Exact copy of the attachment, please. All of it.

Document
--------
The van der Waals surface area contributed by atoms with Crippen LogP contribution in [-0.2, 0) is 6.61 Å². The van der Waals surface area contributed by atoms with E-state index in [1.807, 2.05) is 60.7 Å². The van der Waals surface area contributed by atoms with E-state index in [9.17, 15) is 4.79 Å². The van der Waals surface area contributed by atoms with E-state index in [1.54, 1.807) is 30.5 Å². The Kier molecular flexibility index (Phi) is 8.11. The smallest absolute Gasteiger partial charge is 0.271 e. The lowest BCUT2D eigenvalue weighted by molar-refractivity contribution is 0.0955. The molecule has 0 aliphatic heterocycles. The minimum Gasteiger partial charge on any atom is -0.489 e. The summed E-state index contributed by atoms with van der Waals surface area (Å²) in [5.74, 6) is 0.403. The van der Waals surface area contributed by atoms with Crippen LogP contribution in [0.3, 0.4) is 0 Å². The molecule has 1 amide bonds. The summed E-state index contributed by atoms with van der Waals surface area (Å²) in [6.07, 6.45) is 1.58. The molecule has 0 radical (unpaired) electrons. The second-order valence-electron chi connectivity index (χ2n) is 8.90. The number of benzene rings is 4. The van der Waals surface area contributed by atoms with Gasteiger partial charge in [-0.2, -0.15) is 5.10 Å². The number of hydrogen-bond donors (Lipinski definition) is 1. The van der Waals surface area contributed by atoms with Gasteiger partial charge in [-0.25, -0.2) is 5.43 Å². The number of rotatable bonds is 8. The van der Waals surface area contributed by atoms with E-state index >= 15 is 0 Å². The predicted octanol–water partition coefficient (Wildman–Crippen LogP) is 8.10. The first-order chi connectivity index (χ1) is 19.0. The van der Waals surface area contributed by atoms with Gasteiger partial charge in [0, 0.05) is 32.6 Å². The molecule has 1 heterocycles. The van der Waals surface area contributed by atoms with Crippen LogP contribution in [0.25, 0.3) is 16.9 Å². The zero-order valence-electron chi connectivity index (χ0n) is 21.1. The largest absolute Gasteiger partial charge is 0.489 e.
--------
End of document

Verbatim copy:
The van der Waals surface area contributed by atoms with Crippen LogP contribution in [-0.2, 0) is 6.61 Å². The van der Waals surface area contributed by atoms with E-state index in [1.807, 2.05) is 60.7 Å². The van der Waals surface area contributed by atoms with E-state index in [9.17, 15) is 4.79 Å². The van der Waals surface area contributed by atoms with E-state index in [1.54, 1.807) is 30.5 Å². The Kier molecular flexibility index (Phi) is 8.11. The smallest absolute Gasteiger partial charge is 0.271 e. The lowest BCUT2D eigenvalue weighted by molar-refractivity contribution is 0.0955. The molecule has 0 aliphatic heterocycles. The minimum Gasteiger partial charge on any atom is -0.489 e. The summed E-state index contributed by atoms with van der Waals surface area (Å²) in [5.74, 6) is 0.403. The van der Waals surface area contributed by atoms with Crippen LogP contribution in [0.3, 0.4) is 0 Å². The molecule has 1 amide bonds. The summed E-state index contributed by atoms with van der Waals surface area (Å²) in [6.07, 6.45) is 1.58. The molecule has 0 radical (unpaired) electrons. The second-order valence-electron chi connectivity index (χ2n) is 8.90. The number of benzene rings is 4. The van der Waals surface area contributed by atoms with Gasteiger partial charge in [-0.2, -0.15) is 5.10 Å². The number of hydrogen-bond donors (Lipinski definition) is 1. The van der Waals surface area contributed by atoms with Gasteiger partial charge in [-0.25, -0.2) is 5.43 Å². The number of rotatable bonds is 8. The van der Waals surface area contributed by atoms with E-state index >= 15 is 0 Å². The predicted octanol–water partition coefficient (Wildman–Crippen LogP) is 8.10. The first-order chi connectivity index (χ1) is 19.0. The van der Waals surface area contributed by atoms with Gasteiger partial charge in [0, 0.05) is 32.6 Å². The molecule has 1 heterocycles. The van der Waals surface area contributed by atoms with Crippen LogP contribution in [0.25, 0.3) is 16.9 Å². The zero-order valence-electron chi connectivity index (χ0n) is 21.1. The largest absolute Gasteiger partial charge is 0.489 e.